Induced alopecia areata in Parry-Romberg syndrome (PRS) cases

 

Author: M C0STlN - FUE Europe, Director

PRS is a slow and progressive degeneration of half their face leading to frontal asymmetric atrophy in tandem with facial osseous decalcification, often manifesting secondary symptoms like alopecia areata, catalogued as idiopathic progressive hair loss.

What is the PRS mechanism
In healthy people, the tissue and muscles is nourished by a continuous flow of blood. The flow of blood and the intricate biological processes are controlled by the nerve terminations on the tissue.
In PRS patients these local nerve terminations are impaired and can not regulate the correct blood supply. As such the tissue is not provided with enough nutrients to sustain the biological processes.
The tissue starts to atrophy, the bone decalcifies, the skin becomes thinner, resembling a balloon stretched over, hair follicles suffer from chronic hypoxia and begin shedding all hair strands.
Another side effect of PRS is the apparition of alopecia areata-like symptoms.
Because hair follicles are extremely dependent of proper nourishment and oxygenation, most of the time these alopecia areata-like symptoms appear first, before more serious manifestations start to evolve.
Alopecia areata is a clinical condition where hair simply stops growing on specific patched on the scalp skin, leading to round, hairless areas on the head. In PRS patients, these symptoms are incorrectly diagnosed as having other causes, such as stress or even as plain acute alopecia areata.
 In fact, it's a case of misdiagnose in which a pediatrician may label the case as idiopathic hair loss, idiopathic  trichologic disorder or as alopecia areata, all of the above being incorrect (pseudo-alopecia areata).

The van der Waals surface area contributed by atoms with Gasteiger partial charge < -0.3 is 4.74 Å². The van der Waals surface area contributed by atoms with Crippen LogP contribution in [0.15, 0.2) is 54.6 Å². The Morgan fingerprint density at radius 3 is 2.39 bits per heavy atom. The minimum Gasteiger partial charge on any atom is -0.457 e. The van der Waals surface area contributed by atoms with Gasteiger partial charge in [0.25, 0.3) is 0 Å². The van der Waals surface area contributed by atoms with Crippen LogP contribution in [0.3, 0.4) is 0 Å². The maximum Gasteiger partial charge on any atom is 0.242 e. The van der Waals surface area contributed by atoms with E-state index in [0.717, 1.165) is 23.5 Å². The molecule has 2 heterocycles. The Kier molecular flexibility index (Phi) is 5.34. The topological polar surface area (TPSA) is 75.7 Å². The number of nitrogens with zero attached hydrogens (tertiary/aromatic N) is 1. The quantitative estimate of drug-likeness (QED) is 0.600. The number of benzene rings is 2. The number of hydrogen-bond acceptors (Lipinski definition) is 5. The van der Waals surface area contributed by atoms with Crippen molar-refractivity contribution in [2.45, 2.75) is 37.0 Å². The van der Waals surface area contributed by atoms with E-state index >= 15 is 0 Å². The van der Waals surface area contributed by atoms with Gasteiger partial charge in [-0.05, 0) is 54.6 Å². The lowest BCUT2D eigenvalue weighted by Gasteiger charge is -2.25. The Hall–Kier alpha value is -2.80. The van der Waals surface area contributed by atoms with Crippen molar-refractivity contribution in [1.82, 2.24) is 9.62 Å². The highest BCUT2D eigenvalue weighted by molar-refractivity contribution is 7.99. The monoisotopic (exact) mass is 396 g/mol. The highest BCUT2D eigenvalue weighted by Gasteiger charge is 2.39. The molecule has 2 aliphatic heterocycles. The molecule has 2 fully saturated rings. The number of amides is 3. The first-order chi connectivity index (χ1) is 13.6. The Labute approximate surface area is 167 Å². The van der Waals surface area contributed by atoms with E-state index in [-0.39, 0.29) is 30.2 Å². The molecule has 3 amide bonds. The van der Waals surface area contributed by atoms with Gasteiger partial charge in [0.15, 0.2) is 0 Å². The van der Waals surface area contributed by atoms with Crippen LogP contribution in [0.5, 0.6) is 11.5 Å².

The real cause of this type of hair loss in PRS cases is actually the capillary hypoxia-induced asphyxiation and its underlying condition, the Parry-Romberg syndrome.
In mild cases of PRS, it takes between 2 to 3 years between the onset and full manifestation of PRS.
If patchy hair loss symptoms appear in young patients, this should automatically raise red flags due to the fact that the onset of alopecia areata is usually happening after the age of 20.

How to treat PRS
At present there is no known effective cure for PRS. It is also not known how far is goes, for how long it will last, or even if it the disease spreads to other locations or not. The condition seems to burn-out or even stop when the patients are in their early twenties. Reconstructive facial and hair transplant surgery are the only effective options.

PRS versus alopecia areata
Vascular hypoxia (capillary hypoxia-induced asphyxiation) is the main cause of alopecia areata-like symptoms in PRS patients, whereas the real cases of alopecia areata are cause by the defective immunomodulating processes in specific areas of the scalp skin.
In alopecia areata as well as alopecia universalis and alopecia totalis, the hair follicles are incorrectly identified as foreign bodies and attached by the immune system. The result is the complete eradication of the hair roots with its inevitable consequence: total hairless areas.

 

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